Download our Whitepapers
BIDs have dedicated leadership. They are also flexible and capable of being adapted to meet local requirements. With a predictable income stream, they can be used to plan for new services and long-term provision. As non-profit corporations, they are relatively free from stifling bureaucracy but at the same time are wholly accountable. Although additional taxes are never popular, the assessments are only a minor element of occupancy costs. But they are no panacea.
Their detractors believe BIDS are yet another example of back-door privatisation.
True, they are private sector led. But local government has a pivotal role in setting-up BIDs, delineating the boundaries for operation, setting the formula for assessment, defining authorised functions, and designating the non-profit organisation. Most cities have further built-in regulatory controls – with a minimum required number of community representatives on the board. Authorising ordinances also require a three to five yearly re-adoption. Large swathes of public open space have not, as originally feared, disappeared into the clutches of private enterprise.
A second concern is that the role of public authorities in providing essential services will decline. But many BIDs have only been set up on the condition that “service level agreements”, which bind the local authority into maintaining a pre-defined level of service, are also implemented.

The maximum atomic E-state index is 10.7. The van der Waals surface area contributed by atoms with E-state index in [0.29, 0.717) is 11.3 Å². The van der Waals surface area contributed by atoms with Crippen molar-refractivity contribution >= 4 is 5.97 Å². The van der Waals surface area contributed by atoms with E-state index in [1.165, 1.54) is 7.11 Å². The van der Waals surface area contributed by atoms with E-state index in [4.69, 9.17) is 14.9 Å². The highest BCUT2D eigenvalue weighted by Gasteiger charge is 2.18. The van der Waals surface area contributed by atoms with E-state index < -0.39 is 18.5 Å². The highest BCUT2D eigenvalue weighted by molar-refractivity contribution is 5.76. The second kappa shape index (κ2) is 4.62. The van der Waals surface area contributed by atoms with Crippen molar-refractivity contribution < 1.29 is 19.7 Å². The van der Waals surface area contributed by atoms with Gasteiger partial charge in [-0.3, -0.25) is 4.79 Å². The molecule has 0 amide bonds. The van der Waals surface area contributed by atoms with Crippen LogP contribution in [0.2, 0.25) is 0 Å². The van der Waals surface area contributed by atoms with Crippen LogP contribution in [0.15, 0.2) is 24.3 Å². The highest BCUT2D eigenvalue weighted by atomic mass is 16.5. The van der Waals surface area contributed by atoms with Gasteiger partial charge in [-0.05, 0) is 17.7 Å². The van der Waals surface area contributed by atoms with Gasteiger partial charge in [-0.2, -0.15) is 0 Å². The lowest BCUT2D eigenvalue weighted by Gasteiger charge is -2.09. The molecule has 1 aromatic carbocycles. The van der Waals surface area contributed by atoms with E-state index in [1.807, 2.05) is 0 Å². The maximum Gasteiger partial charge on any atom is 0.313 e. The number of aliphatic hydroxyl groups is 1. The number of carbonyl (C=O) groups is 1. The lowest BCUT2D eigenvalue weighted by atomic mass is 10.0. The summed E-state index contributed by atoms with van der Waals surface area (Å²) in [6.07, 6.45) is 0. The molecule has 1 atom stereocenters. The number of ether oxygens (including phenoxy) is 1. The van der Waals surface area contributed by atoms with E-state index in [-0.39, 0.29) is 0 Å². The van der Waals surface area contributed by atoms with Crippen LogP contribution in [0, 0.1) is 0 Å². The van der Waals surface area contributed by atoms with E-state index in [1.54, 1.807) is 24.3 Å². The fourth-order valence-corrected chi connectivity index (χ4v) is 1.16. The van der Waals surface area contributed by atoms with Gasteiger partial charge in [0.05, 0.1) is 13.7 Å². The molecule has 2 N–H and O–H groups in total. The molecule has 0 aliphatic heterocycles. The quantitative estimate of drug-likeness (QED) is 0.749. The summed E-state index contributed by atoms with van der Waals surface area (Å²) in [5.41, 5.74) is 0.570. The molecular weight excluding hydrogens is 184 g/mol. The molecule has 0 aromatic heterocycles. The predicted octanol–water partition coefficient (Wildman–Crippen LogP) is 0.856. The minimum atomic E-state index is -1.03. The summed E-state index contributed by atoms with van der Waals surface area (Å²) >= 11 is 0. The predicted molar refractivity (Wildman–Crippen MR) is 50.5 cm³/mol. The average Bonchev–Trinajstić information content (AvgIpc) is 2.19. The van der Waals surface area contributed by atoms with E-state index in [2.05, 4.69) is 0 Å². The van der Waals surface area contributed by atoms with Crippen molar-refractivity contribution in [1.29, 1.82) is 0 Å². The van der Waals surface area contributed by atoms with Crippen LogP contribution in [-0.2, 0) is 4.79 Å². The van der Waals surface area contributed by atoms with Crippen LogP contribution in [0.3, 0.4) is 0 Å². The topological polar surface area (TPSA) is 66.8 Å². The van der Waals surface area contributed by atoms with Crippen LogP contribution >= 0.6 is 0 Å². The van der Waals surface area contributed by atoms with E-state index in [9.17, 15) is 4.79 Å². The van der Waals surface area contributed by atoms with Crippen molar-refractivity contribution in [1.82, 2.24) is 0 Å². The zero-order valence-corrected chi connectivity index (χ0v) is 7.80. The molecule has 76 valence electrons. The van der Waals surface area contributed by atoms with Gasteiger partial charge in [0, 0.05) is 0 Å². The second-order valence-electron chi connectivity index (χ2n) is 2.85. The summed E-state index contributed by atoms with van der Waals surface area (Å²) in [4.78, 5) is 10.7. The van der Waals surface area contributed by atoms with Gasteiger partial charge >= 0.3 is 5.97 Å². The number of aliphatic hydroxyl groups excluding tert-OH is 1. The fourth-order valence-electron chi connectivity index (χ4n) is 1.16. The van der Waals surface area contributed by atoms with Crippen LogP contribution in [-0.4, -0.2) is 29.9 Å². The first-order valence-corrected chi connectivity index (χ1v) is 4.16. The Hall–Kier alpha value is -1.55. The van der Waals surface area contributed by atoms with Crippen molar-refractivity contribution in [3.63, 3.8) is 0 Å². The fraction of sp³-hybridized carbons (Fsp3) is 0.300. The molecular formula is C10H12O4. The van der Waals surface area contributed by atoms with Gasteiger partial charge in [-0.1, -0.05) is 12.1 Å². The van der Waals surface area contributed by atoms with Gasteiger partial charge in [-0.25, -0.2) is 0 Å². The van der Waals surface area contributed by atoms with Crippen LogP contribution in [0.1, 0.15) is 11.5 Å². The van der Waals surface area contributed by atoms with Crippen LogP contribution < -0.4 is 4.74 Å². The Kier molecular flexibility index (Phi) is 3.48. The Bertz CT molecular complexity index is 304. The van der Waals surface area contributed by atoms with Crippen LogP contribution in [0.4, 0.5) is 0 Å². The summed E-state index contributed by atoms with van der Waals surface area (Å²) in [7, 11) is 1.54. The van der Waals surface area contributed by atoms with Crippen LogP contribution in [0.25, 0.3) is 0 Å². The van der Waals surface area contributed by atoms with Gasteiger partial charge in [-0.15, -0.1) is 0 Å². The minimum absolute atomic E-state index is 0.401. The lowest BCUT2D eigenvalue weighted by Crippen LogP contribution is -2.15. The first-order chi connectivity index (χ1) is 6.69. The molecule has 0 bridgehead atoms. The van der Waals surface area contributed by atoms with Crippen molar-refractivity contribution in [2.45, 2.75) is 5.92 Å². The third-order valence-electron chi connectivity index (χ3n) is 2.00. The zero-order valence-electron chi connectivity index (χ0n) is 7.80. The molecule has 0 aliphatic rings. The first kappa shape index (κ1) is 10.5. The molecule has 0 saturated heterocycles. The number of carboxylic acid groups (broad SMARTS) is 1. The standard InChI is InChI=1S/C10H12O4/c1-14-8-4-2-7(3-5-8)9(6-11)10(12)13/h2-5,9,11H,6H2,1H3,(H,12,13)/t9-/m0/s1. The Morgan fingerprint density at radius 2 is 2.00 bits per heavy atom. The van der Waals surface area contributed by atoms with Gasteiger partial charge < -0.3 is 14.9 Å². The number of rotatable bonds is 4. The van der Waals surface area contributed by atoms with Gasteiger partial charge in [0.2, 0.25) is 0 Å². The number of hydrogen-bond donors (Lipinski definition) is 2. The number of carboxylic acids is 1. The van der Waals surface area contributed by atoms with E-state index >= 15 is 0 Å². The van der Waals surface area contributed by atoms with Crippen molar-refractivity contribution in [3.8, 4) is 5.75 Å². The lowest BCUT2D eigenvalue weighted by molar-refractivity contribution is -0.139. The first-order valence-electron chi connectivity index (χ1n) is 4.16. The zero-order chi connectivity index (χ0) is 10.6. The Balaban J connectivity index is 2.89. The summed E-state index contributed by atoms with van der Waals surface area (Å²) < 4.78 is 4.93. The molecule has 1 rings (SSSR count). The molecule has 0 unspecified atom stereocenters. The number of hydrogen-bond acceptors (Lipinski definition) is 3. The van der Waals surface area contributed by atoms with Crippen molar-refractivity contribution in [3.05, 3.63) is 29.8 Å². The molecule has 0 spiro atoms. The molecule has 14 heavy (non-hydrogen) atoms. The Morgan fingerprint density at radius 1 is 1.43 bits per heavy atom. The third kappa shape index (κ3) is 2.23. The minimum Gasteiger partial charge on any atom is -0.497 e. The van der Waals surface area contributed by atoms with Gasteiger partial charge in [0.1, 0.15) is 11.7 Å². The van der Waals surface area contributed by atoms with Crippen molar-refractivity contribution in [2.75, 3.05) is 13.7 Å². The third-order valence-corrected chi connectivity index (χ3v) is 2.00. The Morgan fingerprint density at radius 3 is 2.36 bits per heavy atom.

However, the time taken to get them started can be prohibitive – in New York, for example, the planning and approval of the larger BIDs typically took some 30 months. Where the local planning group has experienced guidance, this can be reduced to as little as four to six months.
Could BIDs work over here? A new study sponsored by the Corporation of London, Business Improvement Districts – New York and London, suggests the model, suitably amended to reflect our own political, social and economic traditions, could be imported. “The time has come to test BIDs in Britain,” it concludes.
The concept of public-private partnership is already well-established as the modus operandi of urban regeneration. Town Centre Management (TCM) espouses many of the principles inherent in BIDs – Coventry has set up a private company to take over a wide range of city centre services.
But there is a long way to go. TCM is heavily reliant on the public sector both for delivery and finance. And as it is operated on a voluntary basis, there will always be free-loaders. If the Uniform Business Rate (UBR) is to be used as the means of assessment, occupiers, rather than freeholders or long leaseholders, would end up paying. Would FDs feel willing to recommend funding area-wide improvements without commitment too from the landowners?
Perhaps most importantly, once established, membership of a BID is mandatory.
New national legislation would therefore be required before BIDs will be possible in Britain.
Notwithstanding these difficulties, however, the American experience shows that, properly packaged and with local accountability, higher taxes could become palatable – and businesses can prosper as a result.
Charlie Fulford is a chartered surveyor with Drivers Jonas.